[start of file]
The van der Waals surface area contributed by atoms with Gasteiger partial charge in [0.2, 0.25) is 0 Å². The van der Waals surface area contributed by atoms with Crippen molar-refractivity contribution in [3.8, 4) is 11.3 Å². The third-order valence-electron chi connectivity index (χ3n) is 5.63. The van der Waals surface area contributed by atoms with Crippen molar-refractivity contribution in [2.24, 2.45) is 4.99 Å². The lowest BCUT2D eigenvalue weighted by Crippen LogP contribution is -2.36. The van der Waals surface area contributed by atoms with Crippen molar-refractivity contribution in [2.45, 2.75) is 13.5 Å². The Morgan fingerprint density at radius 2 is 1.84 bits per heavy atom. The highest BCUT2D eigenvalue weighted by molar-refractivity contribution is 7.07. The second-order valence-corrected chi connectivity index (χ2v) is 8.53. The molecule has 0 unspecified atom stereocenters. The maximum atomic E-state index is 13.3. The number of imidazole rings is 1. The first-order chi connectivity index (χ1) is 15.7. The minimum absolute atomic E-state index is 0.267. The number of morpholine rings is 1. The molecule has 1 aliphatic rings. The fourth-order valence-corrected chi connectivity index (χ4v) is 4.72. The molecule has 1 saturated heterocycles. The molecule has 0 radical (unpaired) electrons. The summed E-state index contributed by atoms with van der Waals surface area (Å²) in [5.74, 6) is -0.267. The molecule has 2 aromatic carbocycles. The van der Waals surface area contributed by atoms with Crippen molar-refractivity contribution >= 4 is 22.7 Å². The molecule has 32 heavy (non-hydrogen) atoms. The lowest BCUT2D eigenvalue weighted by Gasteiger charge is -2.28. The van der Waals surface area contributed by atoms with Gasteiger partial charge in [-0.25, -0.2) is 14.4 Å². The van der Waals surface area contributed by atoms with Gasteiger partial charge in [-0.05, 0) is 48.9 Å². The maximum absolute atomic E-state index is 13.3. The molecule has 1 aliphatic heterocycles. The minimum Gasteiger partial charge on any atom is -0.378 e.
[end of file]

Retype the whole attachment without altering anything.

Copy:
The van der Waals surface area contributed by atoms with Gasteiger partial charge in [0.2, 0.25) is 0 Å². The van der Waals surface area contributed by atoms with Crippen molar-refractivity contribution in [3.8, 4) is 11.3 Å². The third-order valence-electron chi connectivity index (χ3n) is 5.63. The van der Waals surface area contributed by atoms with Crippen molar-refractivity contribution in [2.24, 2.45) is 4.99 Å². The lowest BCUT2D eigenvalue weighted by Crippen LogP contribution is -2.36. The van der Waals surface area contributed by atoms with Crippen molar-refractivity contribution in [2.45, 2.75) is 13.5 Å². The Morgan fingerprint density at radius 2 is 1.84 bits per heavy atom. The highest BCUT2D eigenvalue weighted by molar-refractivity contribution is 7.07. The second-order valence-corrected chi connectivity index (χ2v) is 8.53. The molecule has 0 unspecified atom stereocenters. The maximum atomic E-state index is 13.3. The number of imidazole rings is 1. The first-order chi connectivity index (χ1) is 15.7. The minimum absolute atomic E-state index is 0.267. The number of morpholine rings is 1. The molecule has 1 aliphatic rings. The fourth-order valence-corrected chi connectivity index (χ4v) is 4.72. The molecule has 1 saturated heterocycles. The molecule has 0 radical (unpaired) electrons. The summed E-state index contributed by atoms with van der Waals surface area (Å²) in [5.74, 6) is -0.267. The molecule has 2 aromatic carbocycles. The van der Waals surface area contributed by atoms with Crippen molar-refractivity contribution >= 4 is 22.7 Å². The molecule has 32 heavy (non-hydrogen) atoms. The lowest BCUT2D eigenvalue weighted by Gasteiger charge is -2.28. The van der Waals surface area contributed by atoms with Gasteiger partial charge in [-0.25, -0.2) is 14.4 Å². The van der Waals surface area contributed by atoms with Gasteiger partial charge in [-0.05, 0) is 48.9 Å². The maximum absolute atomic E-state index is 13.3. The molecule has 1 aliphatic heterocycles. The minimum Gasteiger partial charge on any atom is -0.378 e.